February 28, 2008
I wanted to post a few more samples on the raised chain band before I move over to another stitch that I’ve been exploring this week. I can’t promise I’m leaving the raised chain band behind, because I still see so many more experiments I’d like to try.
The next two make an interesting comparison for me. They are both worked as grid fills. The first is worked on small horizontal straight stitches in three columns. The second, on a large arrow stitch column. The middle chain is worked over both sides of the point. I wish I’d tried a single chain with a smaller arrow stitch column. I think it would work well with curves.
Well, you see my dilemma, I’m excited about a new stitch. And I sit pondering all these other things I could do with this one.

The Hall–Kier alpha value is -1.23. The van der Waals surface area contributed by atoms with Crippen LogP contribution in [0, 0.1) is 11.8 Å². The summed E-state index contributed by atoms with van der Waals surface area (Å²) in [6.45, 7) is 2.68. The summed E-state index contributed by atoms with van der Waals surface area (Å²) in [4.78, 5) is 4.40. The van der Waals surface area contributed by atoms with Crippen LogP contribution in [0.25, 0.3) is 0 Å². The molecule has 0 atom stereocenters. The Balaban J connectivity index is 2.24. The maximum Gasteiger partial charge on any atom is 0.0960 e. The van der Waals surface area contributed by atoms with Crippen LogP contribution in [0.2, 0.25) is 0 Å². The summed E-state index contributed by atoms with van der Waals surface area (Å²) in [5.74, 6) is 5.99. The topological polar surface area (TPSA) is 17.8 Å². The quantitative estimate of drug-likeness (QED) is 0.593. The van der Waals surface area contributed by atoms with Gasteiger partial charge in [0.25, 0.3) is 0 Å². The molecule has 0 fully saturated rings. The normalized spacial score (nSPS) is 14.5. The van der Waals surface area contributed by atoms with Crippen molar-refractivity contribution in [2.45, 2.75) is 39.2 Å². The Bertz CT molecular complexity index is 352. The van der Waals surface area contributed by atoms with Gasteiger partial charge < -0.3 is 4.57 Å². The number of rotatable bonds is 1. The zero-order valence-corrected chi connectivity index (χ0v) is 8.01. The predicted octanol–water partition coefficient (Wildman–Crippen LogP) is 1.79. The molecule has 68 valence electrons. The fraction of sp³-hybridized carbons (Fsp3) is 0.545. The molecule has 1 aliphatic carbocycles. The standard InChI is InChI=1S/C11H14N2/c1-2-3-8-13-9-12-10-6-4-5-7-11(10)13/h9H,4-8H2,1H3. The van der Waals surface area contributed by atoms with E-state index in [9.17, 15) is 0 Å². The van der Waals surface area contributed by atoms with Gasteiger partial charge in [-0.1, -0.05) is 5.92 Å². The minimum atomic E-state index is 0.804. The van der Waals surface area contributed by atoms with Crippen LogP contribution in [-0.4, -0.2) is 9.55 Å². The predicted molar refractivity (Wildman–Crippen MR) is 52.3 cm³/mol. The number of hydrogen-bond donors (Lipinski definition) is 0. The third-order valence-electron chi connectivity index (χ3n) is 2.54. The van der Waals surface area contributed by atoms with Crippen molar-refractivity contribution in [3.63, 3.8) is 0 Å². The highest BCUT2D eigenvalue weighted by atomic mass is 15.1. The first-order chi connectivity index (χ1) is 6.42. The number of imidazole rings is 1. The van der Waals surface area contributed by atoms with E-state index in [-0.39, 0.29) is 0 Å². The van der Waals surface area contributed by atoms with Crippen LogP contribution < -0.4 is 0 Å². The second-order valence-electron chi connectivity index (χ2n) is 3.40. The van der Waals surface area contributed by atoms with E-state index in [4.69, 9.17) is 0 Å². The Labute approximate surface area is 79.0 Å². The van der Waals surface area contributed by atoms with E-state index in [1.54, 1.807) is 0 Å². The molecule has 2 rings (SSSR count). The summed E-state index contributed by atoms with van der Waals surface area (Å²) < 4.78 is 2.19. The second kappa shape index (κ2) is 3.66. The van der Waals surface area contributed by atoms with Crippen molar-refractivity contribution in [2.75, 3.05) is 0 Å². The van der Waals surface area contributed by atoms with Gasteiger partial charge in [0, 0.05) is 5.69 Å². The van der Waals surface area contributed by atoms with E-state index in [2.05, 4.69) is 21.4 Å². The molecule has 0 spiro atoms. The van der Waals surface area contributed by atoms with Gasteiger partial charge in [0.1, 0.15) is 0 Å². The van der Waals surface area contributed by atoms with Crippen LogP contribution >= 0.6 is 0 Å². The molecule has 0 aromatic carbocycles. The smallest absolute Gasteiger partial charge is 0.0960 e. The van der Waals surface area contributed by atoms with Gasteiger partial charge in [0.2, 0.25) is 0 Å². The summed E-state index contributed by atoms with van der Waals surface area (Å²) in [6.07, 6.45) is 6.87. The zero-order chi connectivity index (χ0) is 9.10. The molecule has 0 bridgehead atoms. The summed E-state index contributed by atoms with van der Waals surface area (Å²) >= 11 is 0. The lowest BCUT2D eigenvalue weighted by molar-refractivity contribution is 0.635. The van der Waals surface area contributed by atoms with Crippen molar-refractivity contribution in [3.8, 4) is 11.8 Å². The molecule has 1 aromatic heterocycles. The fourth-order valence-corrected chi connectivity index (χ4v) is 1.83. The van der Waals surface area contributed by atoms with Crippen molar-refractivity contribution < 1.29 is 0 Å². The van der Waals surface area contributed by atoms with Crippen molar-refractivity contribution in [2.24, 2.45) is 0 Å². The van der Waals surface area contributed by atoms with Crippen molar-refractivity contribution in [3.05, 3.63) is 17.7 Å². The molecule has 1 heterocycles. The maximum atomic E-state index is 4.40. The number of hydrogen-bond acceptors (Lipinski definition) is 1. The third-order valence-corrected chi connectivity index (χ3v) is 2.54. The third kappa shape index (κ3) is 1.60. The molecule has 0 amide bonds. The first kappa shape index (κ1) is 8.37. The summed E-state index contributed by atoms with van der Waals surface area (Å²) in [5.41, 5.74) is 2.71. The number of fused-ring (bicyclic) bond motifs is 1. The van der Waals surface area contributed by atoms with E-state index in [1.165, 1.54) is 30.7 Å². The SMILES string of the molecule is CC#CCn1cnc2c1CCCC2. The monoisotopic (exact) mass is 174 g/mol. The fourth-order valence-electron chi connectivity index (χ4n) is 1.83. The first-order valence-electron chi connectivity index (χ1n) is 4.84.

February 27, 2008
I’ve done a little more exploring with my needle on this idea of the detached raised chain stitch. The samples follow.
Below one straight stitch two chains with various sizing trials.
An unfinished doodle–some detached raised chain stitches and some raised chain bands.
February 26, 2008
Some of the work I did over the weekend made me think about doing a detached raised chain stitch. I liked the texture and its a very stable stitch. I tried hunting around for what it is and hope I’m not missing something obvious. Please don’t hesitate to leave a comment if you have any question about the step by step or can identify the stitch for me. Thanks very much.
Here are one color samples. As you can see the left sample has slanted stitches while the sample on the left is done as the step by step. The two color samples seem even more effective. Or perhaps I had more practice.
A dark green overdyed thread is used for the straight stitches in both these samples.
February 25, 2008